Accuracy: This may lead to a false-negative where the scanner is failed to identify or report an existing security flaw. This is a more serious concern compare to a false-positive, where a scanner reports an issue which does not exist in the application.
Total attack and input payload support: The attacks and input payload supported by free scanners are less compare to the paid version. The vulnerability and payload database in the paid version are updated on a regular interval of time to check for new vulnerabilities.
Support for a detailed report: Many scanners supports the reporting featuring but free scanner may not generate a detailed report along with the request-response pair, mitigation, and patch download link.
Additional Features: This includes interactive administration console for better tracking, on-demand monitoring, professional software support, Vulnerability management and compliance.
Nessus: Nessus is one of the most popular vulnerability scanners. It is used for authenticated and unauthenticated vulnerability scans. Along with network vulnerability scanning, it also supports external and internal PCI scans, Malware scan, Mobile device scan, policy compliance auditing, web application test, Patch audit, etc. It uses more than 70,000 plug-ins to scan a target host.
Nessus comes in two versions i.e. Free or Home feed version and Professional version. The free version has some limitation like it cannot be used in a professional environment (i.e. at work), less number of plug-ins, professional support, etc.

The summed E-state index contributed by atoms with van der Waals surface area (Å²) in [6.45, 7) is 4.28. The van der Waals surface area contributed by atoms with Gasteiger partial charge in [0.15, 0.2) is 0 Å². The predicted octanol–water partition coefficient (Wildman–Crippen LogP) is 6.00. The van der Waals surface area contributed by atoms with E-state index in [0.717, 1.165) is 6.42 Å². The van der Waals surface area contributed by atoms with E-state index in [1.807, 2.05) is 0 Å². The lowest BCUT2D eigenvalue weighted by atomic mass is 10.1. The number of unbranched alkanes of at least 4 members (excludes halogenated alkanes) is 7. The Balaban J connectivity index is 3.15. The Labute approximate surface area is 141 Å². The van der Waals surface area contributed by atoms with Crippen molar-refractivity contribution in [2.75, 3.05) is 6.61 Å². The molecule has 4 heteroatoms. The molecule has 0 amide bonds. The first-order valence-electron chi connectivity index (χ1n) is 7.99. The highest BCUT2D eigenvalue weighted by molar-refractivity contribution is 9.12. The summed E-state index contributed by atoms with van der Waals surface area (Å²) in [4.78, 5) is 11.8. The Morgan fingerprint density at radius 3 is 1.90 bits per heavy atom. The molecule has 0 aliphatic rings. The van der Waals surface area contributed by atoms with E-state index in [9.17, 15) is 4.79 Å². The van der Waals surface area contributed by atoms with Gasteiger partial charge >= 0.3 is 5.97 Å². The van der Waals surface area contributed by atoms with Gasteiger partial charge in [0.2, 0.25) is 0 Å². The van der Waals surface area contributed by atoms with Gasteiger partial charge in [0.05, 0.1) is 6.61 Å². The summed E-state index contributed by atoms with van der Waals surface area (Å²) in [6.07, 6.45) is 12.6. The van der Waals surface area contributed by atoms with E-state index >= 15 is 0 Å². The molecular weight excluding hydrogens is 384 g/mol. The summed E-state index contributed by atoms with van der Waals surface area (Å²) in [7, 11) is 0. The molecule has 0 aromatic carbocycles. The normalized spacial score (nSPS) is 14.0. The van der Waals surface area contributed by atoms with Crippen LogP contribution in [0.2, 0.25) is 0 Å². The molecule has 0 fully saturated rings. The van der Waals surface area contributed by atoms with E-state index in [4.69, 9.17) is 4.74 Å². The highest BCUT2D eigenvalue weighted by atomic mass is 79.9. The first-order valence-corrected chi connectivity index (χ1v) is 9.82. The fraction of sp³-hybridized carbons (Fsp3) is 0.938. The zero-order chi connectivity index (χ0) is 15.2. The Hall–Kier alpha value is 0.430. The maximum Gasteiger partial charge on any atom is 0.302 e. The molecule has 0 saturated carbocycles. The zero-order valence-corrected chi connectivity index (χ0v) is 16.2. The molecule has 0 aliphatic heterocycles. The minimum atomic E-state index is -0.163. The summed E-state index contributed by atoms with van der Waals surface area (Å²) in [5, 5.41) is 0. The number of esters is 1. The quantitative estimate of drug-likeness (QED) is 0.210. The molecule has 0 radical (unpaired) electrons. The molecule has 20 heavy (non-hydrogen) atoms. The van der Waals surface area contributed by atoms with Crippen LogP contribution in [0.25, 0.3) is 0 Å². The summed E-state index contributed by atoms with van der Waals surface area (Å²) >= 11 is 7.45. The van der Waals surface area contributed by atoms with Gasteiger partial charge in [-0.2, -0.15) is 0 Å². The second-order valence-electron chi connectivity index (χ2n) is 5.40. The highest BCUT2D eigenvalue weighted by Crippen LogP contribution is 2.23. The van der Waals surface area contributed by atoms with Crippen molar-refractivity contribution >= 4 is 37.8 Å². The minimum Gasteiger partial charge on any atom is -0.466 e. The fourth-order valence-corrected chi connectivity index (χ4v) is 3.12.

The user manual can be downloaded from http://static.tenable.com/documentation/nessus_6.4_user_guide.pdf
The Nessus scanner can be downloaded from http://www.tenable.com/products/nessus/select-your-operating-system
OpenVAS: The Open Vulnerability Assessment System (OpenVAS) is a framework of several services and tools offering a comprehensive and powerful vulnerability scanning and vulnerability management solution. It is open source and available for free. It has a client-server architecture with a web interface. The server component is used for scheduling the scan and managing the plugins, and a client component is used to configure the scan and access the report.
Some of the features includes:
- Support for customized plugin: The OpenVAS scanner supports customized plugins where a user can write a plugin with Nessus Attack Scripting Language (NASL).
- Authenticated scan: In authentication scan, a user provides the credentials of the target host so that scanner can log in and scan for vulnerabilities in the installed components (Adobe reader, Wireshark, etc.) of the host.
- Report Export: The OpenVAS scanner comes with multiple options to extract the report. A user can generate and download the report in HTML, XML, TXT and PDF format.
- Port scanner: The
OpenVAS scanner comes with multiple options for port scanning. It includes TCP scan, SYN scan, IKE-scan to locate IPSec, VPN, etc.
- Safe checks: The OpenVAS scanner supports scan with safe check enabled. In this mode, the scanner will rely on the banner of the remote host instead of sending all the payloads to the remote host. This is a good option for a critical or old host which can crash during the default scan.
The OpenVAS scanner can be downloaded from http://www.openvas.org/download.html
A tutorial on setting up and running OpenVAS on Kali Linux can be found at https://www.kali.org/penetration-testing/openvas-vulnerability-scanning/
QualysGuard: QualysGuard is a private cloud-based Software as a Service (SaaS). The web based UI can be used to login to the web portal and use the service from anywhere. The tool includes Network discovery, asset mapping, vulnerability assessment, reporting, and remediation tracking. Internal network scan is handled by Qualys appliances which communicate to the cloud-based system.
Qualys subscription packages can be found at https://www.qualys.com/qualysguard-subscription-plans/